During Science Fair each year we have over a dozen military personnel awarding prizes to our young scientists. We never really understood the extent of invention in our military until we saw these displays. We talked to dozens of presenters about their displays and learned much about them and their desire to make life better for all.
One display featured a simple door lock system that would work with any strike plate. The process worked well with inward opening doors, and they were developing a system to lock doors that swing out also. An immediate application could be for schools when lock-down is needed but a variety of uses will be realized in the future.
A flight crew member noticed that it took five strong people to change the tires on a C5 aircraft and one of them had the dangerous job of using his body as a brace. They developed a braced that enabled the tires to be changed by only two people without personal danger encountered by the previous method. The prototypes are seen here.
We spoke to a guy who was part of a test team utilizing tires that converted round wheels to a triangular track system (when going from smooth to rough terrain). The vehicle could switch from a circular rotating wheel to a fixed triangular track/tread at 60 mph. It was pretty cool to watch. Unfortunately, that program has not found a current application. While not all inventions go into production, they can be a basis for further experimentation.
We spoke with others, too numerous to mention here. Although much of the technology was complicated, they made it simple to understand. To the best of my knowledge, this event only happens once a year, and only in DC. It would be cool if folks across the US could see what the Department of Defense and others are doing to improve life for modern man.
Once it cooled down outside, we grabbed dinner and continued our tour of the mall.
We had not previously seen the Korean War Memorial and were impressed with its thoughtful design. At the far end was a pool and wall with the inscription "Freedom is not Free". Sitting on a bench in the cool, quiet shade watching veterans passing by to see the memorial gave us time to reflect on that fact which is so easily forgotten in our comfortable lives. We take so much for granted.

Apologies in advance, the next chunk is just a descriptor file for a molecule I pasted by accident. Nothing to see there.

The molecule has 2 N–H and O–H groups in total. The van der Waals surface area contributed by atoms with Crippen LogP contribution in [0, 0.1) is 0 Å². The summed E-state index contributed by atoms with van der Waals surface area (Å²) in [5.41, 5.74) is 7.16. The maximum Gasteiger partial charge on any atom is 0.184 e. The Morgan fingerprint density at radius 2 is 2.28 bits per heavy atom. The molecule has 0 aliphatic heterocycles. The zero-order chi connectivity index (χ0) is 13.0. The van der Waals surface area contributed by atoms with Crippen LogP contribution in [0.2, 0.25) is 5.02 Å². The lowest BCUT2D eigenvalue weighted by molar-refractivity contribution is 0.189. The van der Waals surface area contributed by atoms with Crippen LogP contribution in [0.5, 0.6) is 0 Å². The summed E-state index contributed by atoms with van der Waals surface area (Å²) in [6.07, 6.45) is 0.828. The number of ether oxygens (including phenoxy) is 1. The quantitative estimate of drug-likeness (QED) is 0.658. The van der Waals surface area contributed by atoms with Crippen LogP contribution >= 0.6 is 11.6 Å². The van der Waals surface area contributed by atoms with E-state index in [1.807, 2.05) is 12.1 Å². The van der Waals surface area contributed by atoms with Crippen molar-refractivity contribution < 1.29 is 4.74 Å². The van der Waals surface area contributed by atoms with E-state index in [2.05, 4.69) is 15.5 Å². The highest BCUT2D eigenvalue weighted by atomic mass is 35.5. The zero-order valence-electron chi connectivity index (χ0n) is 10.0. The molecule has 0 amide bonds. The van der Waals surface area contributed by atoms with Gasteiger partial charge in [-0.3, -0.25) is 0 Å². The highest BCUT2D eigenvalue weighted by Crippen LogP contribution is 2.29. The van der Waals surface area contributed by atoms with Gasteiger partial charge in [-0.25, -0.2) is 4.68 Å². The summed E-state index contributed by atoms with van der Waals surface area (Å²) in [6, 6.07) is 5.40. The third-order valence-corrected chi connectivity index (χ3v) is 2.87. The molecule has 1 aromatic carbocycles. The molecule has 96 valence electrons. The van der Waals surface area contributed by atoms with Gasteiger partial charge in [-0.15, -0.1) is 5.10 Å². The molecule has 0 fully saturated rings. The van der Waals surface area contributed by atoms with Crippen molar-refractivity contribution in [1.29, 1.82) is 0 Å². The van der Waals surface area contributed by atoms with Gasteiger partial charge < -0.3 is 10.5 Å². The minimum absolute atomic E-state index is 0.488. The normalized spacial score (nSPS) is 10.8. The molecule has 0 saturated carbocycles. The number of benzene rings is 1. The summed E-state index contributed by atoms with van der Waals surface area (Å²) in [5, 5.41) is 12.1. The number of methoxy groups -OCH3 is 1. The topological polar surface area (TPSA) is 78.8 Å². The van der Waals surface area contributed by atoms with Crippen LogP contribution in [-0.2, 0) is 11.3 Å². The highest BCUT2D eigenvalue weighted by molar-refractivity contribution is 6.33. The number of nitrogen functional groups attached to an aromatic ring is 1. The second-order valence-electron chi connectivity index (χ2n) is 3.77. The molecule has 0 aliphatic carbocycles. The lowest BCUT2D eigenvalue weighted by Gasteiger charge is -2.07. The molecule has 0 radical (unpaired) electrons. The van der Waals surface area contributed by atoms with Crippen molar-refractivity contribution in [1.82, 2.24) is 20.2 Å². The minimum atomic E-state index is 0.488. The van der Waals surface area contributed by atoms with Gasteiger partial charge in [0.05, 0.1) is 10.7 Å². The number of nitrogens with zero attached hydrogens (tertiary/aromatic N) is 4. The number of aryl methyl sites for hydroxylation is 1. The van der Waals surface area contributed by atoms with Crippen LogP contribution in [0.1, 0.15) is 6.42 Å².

We took a short detour off the Mall to see the Jefferson Memorial and the Martin Luther King, Jr. Memorial. It was crowded and noisy at the MLK memorial but we took a little time to walk around and read the inscriptions. It was interesting to consider that one of his most famous speeches was delivered just a few hundred yards away at the Lincoln Memorial. What would it have been like to be there that day?
As the sun set and the heat subsided, we began to explore the Mall at night. There were people everywhere and it was easy to understand why on such a beautiful night. We enjoyed the cool night air and the glow of the monuments along the mall. We sat at the Lincoln Memorial for a while.
The Capitol you can see in the distance is about two miles away.
The Lincoln Memorial.
This was the corner of the Vietnam Memorial. It was so dark that there wasn't enough light to get a wider angle. It was, however, beautifully lit in person.
It was a great visit to DC but it made us a bit sad that so many folks today are focused on the problems we've dealt with (and some we are are still dealing with) as Americans and not our common ground. This is an incredible nation and we're confident there is no better place to live no matter who you are. We should keep all our history, both the good and the bad, in our memory to be thankful for what has been purchased with the blood of many lives, so that we do not repeat the mistakes of the past, nor disregard the wisdom of our forefathers.